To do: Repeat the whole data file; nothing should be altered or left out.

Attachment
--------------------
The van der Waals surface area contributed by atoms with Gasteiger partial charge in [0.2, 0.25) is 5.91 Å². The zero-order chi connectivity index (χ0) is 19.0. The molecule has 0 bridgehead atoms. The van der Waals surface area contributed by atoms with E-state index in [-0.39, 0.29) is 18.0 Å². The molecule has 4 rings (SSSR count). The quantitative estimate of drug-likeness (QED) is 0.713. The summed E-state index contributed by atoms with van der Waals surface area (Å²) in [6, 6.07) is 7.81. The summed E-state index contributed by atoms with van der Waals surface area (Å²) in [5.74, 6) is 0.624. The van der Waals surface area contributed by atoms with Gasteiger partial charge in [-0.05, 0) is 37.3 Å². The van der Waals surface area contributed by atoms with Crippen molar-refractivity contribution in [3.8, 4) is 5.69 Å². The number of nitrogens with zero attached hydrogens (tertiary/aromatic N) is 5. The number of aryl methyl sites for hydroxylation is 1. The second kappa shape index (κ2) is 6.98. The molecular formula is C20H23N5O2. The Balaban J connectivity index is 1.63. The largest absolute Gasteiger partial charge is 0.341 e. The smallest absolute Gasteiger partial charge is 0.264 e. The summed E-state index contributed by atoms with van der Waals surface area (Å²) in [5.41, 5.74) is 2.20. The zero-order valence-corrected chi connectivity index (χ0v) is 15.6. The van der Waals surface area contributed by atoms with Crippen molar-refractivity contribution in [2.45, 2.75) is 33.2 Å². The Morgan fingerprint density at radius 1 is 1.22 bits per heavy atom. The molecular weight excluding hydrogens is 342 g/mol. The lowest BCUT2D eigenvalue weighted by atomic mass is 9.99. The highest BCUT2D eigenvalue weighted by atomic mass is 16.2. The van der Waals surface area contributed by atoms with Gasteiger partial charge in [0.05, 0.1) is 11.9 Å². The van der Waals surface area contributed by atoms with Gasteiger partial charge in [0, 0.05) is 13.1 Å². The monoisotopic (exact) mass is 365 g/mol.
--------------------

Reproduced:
The van der Waals surface area contributed by atoms with Gasteiger partial charge in [0.2, 0.25) is 5.91 Å². The zero-order chi connectivity index (χ0) is 19.0. The molecule has 0 bridgehead atoms. The van der Waals surface area contributed by atoms with E-state index in [-0.39, 0.29) is 18.0 Å². The molecule has 4 rings (SSSR count). The quantitative estimate of drug-likeness (QED) is 0.713. The summed E-state index contributed by atoms with van der Waals surface area (Å²) in [6, 6.07) is 7.81. The summed E-state index contributed by atoms with van der Waals surface area (Å²) in [5.74, 6) is 0.624. The van der Waals surface area contributed by atoms with Gasteiger partial charge in [-0.05, 0) is 37.3 Å². The van der Waals surface area contributed by atoms with Crippen molar-refractivity contribution in [3.8, 4) is 5.69 Å². The number of nitrogens with zero attached hydrogens (tertiary/aromatic N) is 5. The number of aryl methyl sites for hydroxylation is 1. The second kappa shape index (κ2) is 6.98. The molecular formula is C20H23N5O2. The Balaban J connectivity index is 1.63. The largest absolute Gasteiger partial charge is 0.341 e. The smallest absolute Gasteiger partial charge is 0.264 e. The summed E-state index contributed by atoms with van der Waals surface area (Å²) in [5.41, 5.74) is 2.20. The zero-order valence-corrected chi connectivity index (χ0v) is 15.6. The van der Waals surface area contributed by atoms with Crippen molar-refractivity contribution in [2.45, 2.75) is 33.2 Å². The Morgan fingerprint density at radius 1 is 1.22 bits per heavy atom. The molecular weight excluding hydrogens is 342 g/mol. The lowest BCUT2D eigenvalue weighted by atomic mass is 9.99. The highest BCUT2D eigenvalue weighted by atomic mass is 16.2. The van der Waals surface area contributed by atoms with Gasteiger partial charge in [0.05, 0.1) is 11.9 Å². The van der Waals surface area contributed by atoms with Gasteiger partial charge in [0, 0.05) is 13.1 Å². The monoisotopic (exact) mass is 365 g/mol.